Use Your Web Site to Connect with Patients, Referring Docs

January 6, 2011
Richard Woodcock, MD

Physicians are not always the first adopters of new technology, and the use of Web content is no exception. Of course, most of our business has no direct correlation with information from the Web, but that does not mean that having a Web site is not a great addition to the practice.

Physicians are not always the first adopters of new technology, and the use of Web content is no exception. Of course, most of our business has no direct correlation with information from the Web, but that does not mean that having a Web site is not a great addition to the practice. 

Lately it has become clear that it’s not just written content that is essential. We need to understand what audience we are catering to. While many of us think in terms of written content like what procedures we perform and how they work, this is largely the job of the facilities’ Web site. The practice’s site should be tailored to referring MDs and patients, and offer an opportunity to “meet” the radiologists.

Patients are increasingly Web savvy. Not only do they go online for education, they look for information about providers as well. Many patients today get their own reports and would like to know who you are to create a personal connection. This can be valuable in that patients may become more comfortable with you, your group, and the facility simply by having a friendly face to associate with you.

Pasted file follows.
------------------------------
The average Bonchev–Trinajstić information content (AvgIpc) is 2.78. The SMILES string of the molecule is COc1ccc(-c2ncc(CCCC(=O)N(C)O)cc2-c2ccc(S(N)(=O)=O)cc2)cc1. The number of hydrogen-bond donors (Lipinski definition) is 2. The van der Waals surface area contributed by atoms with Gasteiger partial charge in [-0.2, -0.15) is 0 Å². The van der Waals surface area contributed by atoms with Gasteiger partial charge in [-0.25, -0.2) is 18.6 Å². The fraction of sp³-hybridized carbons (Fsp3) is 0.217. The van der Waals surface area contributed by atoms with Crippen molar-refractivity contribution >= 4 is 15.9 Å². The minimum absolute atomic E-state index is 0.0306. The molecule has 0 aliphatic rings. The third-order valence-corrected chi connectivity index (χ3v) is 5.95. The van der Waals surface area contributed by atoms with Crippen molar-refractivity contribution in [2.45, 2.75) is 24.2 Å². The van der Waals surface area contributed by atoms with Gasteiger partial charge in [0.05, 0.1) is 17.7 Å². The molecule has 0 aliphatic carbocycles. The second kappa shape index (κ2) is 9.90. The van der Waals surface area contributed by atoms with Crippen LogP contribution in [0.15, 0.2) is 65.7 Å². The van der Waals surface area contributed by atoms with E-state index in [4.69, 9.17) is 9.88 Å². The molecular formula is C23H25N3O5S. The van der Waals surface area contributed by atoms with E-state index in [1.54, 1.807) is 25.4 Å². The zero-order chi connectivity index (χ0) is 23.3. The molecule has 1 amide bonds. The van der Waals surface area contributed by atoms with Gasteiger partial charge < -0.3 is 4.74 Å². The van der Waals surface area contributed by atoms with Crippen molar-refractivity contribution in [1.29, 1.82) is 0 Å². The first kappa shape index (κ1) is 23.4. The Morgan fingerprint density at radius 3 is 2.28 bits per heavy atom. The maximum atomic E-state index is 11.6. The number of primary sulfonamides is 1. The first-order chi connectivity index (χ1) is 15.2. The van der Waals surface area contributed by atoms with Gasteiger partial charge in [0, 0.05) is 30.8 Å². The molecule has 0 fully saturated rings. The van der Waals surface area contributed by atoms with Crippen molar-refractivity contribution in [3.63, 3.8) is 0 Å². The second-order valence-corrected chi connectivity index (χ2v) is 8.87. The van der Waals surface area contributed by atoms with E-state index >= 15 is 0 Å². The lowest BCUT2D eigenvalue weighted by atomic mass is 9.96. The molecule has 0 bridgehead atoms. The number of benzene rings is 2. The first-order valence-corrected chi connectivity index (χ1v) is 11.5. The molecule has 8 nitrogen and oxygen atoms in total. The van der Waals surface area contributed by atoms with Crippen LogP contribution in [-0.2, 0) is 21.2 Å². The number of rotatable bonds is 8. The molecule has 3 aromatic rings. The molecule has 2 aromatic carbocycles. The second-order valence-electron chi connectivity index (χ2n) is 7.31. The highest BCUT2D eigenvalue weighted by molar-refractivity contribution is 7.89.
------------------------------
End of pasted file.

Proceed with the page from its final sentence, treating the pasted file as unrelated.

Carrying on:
Providers too may look online to familiarize themselves with you. We practice in an era where many clinicians don’t visit the reading room as they have access to their images elsewhere. Being able to put a face with the voice or report they hear or see may be a great connection for you.

Put photos of all the radiologists on your site, and add some biographical data. Make sure the photos are clear, friendly, and professional. Consider adding interactive content, like a short video clip - either a formal introduction or perhaps commentary on favored procedures.

These easy, albeit brief, opportunities to communicate with patients and referring MDs may go a long way in improving their familiarity and comfort with your services.

Dr. Woodcock is a graduate of Duke University and attended the University of Virginia (UVa) School of Medicine. He completed his Diagnostic Radiology residency at UVa and completed a fellowship in Neuroradiology at Emory University. Dr. Woodcock was an Assistant Professor of Radiology in the Emory University hospital system for 8 years prior to joining Atlanta Radiology Consultants (ARC). He is currently medical director for MRI at St. Joseph's Hospital in Atlanta. He serves as a member of ARCs executive board, and is ARCs executive officer for finance. He may be reached at rjwatlrad@gmail.com.

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